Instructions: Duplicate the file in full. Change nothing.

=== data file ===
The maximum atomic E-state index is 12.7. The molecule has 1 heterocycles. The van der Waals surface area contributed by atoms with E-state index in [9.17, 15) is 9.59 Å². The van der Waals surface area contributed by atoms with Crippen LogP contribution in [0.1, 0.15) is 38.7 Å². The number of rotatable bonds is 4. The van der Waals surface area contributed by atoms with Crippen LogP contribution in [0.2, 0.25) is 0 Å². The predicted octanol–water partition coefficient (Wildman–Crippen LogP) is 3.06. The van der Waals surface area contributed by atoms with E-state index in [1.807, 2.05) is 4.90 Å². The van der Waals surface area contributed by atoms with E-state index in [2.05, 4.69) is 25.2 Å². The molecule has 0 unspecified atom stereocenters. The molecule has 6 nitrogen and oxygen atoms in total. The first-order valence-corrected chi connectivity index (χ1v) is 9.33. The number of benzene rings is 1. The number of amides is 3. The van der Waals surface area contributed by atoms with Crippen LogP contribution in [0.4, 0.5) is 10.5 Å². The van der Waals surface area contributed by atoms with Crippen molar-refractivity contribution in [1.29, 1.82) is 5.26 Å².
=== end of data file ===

The maximum atomic E-state index is 12.7. The molecule has 1 heterocycles. The van der Waals surface area contributed by atoms with E-state index in [9.17, 15) is 9.59 Å². The van der Waals surface area contributed by atoms with Crippen LogP contribution in [0.1, 0.15) is 38.7 Å². The number of rotatable bonds is 4. The van der Waals surface area contributed by atoms with Crippen LogP contribution in [0.2, 0.25) is 0 Å². The predicted octanol–water partition coefficient (Wildman–Crippen LogP) is 3.06. The van der Waals surface area contributed by atoms with E-state index in [1.807, 2.05) is 4.90 Å². The van der Waals surface area contributed by atoms with E-state index in [2.05, 4.69) is 25.2 Å². The molecule has 0 unspecified atom stereocenters. The molecule has 6 nitrogen and oxygen atoms in total. The first-order valence-corrected chi connectivity index (χ1v) is 9.33. The number of benzene rings is 1. The number of amides is 3. The van der Waals surface area contributed by atoms with Crippen LogP contribution in [0.4, 0.5) is 10.5 Å². The van der Waals surface area contributed by atoms with Crippen molar-refractivity contribution in [1.29, 1.82) is 5.26 Å².